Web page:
Japan has so many mascots—serving as ambassadors of everything from specific prefectures to city police departments—that it can be hard to keep track of them. But after upsetting citizens with his unconventional style, one unofficial mascot in the Japanese city of Susaki has stirred enough outrage to get the attention of city officials, The New York Times reports.
The Birth of the Otter
Last year, the southern Japanese city of Susaki created a position — honorary tourism ambassador — for a real life otter with a large social media following.
So far, so cute.
Then Chiitan, an unsanctioned mascot based on the otter, began staging dangerous and non-child-friendly stunts around town, like swinging a weed whacker and tipping over a car. And some residents began confusing Chiitan with the city’s official mascot, Shinjokun, who is also modeled on an otter but is considerably more risk-averse.
Chiitan’s darkest moment may be a video titled “Chiitan going to visit your house,” in which the mascot silently removes a baseball bat from a locker, slips it into its costume and walks off camera.
After receiving more than 100 calls from around Japan about Chiitan’s behavior, the city declined last week to renew the real otter’s honorary tourism ambassador contract. But posts about Chiitan being “fired” (the mascot and the real otter have the same name) have since gone viral on social media, incorrectly implying that the city had officially sanctioned the rogue mascot’s cheeky antics.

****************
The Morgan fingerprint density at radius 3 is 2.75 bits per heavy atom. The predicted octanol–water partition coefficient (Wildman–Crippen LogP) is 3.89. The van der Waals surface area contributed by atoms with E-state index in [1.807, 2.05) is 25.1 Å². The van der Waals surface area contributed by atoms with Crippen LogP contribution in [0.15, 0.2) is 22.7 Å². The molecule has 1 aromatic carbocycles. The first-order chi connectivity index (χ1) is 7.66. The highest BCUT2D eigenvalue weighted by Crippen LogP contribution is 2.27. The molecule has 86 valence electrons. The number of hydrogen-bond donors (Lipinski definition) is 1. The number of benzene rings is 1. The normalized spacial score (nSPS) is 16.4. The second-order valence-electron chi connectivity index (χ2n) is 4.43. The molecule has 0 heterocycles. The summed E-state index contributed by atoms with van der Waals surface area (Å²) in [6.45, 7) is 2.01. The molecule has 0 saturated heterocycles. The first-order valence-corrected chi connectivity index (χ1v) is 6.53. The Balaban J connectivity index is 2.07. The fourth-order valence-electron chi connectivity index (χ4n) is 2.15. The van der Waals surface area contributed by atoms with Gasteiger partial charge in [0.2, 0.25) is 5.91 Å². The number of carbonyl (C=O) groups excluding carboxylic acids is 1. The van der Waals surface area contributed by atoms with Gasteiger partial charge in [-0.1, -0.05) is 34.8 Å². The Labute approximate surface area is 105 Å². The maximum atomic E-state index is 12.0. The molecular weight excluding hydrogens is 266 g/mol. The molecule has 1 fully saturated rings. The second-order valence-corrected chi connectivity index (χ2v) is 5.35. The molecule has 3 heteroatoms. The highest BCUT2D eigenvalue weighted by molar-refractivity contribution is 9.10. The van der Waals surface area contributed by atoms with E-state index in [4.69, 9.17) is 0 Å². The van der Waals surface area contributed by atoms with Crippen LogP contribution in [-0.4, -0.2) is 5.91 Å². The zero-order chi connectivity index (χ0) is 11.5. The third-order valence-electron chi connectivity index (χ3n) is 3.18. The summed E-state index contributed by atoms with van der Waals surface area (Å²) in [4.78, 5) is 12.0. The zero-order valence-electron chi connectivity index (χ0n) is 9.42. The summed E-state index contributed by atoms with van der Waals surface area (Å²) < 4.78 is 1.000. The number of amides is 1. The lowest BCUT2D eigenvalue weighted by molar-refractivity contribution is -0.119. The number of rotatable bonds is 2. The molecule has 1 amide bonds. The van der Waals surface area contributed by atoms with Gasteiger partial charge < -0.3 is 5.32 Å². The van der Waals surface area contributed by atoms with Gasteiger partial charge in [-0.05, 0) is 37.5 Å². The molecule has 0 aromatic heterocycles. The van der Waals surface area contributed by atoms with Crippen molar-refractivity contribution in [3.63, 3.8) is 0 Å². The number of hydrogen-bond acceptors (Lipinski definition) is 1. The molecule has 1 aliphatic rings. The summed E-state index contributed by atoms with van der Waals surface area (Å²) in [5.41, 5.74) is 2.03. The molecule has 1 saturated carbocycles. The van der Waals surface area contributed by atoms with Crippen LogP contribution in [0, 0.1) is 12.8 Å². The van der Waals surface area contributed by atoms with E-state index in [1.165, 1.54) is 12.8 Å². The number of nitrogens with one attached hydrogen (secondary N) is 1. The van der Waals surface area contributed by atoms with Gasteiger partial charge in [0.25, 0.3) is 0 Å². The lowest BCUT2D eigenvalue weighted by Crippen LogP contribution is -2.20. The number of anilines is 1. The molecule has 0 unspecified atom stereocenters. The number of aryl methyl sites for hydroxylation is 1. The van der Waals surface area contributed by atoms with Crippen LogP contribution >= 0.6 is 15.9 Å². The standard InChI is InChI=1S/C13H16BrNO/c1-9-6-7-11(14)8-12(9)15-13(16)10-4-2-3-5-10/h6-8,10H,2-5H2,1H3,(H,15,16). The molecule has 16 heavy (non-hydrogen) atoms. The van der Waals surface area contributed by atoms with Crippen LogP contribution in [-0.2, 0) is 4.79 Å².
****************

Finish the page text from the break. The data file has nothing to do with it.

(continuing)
The controversy started last year when Susaki named a real-life celebrity otter to be its honorary tourism ambassador. Soon after, Chiitan—a costumed mascot inspired by the real otter—began appearing in public and in videos shared on social media. The twist? Susaki already had an official costumed mascot—Shinko-kun a character based on the now-extinct Japanese river otter. But the differences between the two otter mascots quickly became apparent.
Viral videos show Chiitan taking part in dangerous and occasionally creepy stunts. The character has been filmed flipping a car, biking on a half-pipe, and skateboarding on a treadmill. In one video captioned “Chiitan going to visit your house,” the devilish mascot can be seen pulling a baseball bat from a locker, tucking it into its costume, and walking out of the room.
Mascots, or “yuru-chara,” are sponsored by municipalities and companies in Japan and tend to promote specific cities or regions. Compared with American mascots, the Kanagawa University sociologist Jillian Rae Suter wrote in a 2016 study, “these characters are cuter, more popular and more abundant.”
In one sign of their popularity, Ms. Suter wrote, the number of entrants in Japan’s annual Yuru-Chara Grand Prix rose to 1,727 in 2015 from 348 in 2011, the event’s inaugural year.
Mr. Carlier said unofficial mascots have been around for about a decade in Japan and that many cities and towns welcome the attention. He said Funassyi, the unofficial mascot of Funabashi City, for example, has been a “big tourism draw.”